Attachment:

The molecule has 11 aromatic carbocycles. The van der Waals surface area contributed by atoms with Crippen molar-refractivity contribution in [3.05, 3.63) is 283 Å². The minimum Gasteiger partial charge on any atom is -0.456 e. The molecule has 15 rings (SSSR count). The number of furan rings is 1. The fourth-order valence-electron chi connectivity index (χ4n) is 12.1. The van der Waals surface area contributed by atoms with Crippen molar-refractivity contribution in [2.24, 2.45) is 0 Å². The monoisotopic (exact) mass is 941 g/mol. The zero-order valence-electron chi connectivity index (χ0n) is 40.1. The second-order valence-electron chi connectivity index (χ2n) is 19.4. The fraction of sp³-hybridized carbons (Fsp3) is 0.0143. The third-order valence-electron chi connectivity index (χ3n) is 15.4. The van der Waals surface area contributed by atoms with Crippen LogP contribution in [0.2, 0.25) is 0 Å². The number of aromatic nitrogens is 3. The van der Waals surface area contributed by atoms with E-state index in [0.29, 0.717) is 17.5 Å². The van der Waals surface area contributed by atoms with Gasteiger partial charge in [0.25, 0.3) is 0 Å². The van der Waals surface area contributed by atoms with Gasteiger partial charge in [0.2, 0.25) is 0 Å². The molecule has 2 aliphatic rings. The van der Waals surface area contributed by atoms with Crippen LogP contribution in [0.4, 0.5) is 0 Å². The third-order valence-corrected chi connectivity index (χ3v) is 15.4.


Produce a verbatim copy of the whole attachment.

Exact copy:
The molecule has 11 aromatic carbocycles. The van der Waals surface area contributed by atoms with Crippen molar-refractivity contribution in [3.05, 3.63) is 283 Å². The minimum Gasteiger partial charge on any atom is -0.456 e. The molecule has 15 rings (SSSR count). The number of furan rings is 1. The fourth-order valence-electron chi connectivity index (χ4n) is 12.1. The van der Waals surface area contributed by atoms with Crippen molar-refractivity contribution in [2.24, 2.45) is 0 Å². The monoisotopic (exact) mass is 941 g/mol. The zero-order valence-electron chi connectivity index (χ0n) is 40.1. The second-order valence-electron chi connectivity index (χ2n) is 19.4. The fraction of sp³-hybridized carbons (Fsp3) is 0.0143. The third-order valence-electron chi connectivity index (χ3n) is 15.4. The van der Waals surface area contributed by atoms with Crippen LogP contribution in [0.2, 0.25) is 0 Å². The number of aromatic nitrogens is 3. The van der Waals surface area contributed by atoms with E-state index in [0.29, 0.717) is 17.5 Å². The van der Waals surface area contributed by atoms with Gasteiger partial charge in [0.25, 0.3) is 0 Å². The van der Waals surface area contributed by atoms with Gasteiger partial charge in [0.2, 0.25) is 0 Å². The molecule has 2 aliphatic rings. The van der Waals surface area contributed by atoms with Crippen LogP contribution in [0.4, 0.5) is 0 Å². The third-order valence-corrected chi connectivity index (χ3v) is 15.4.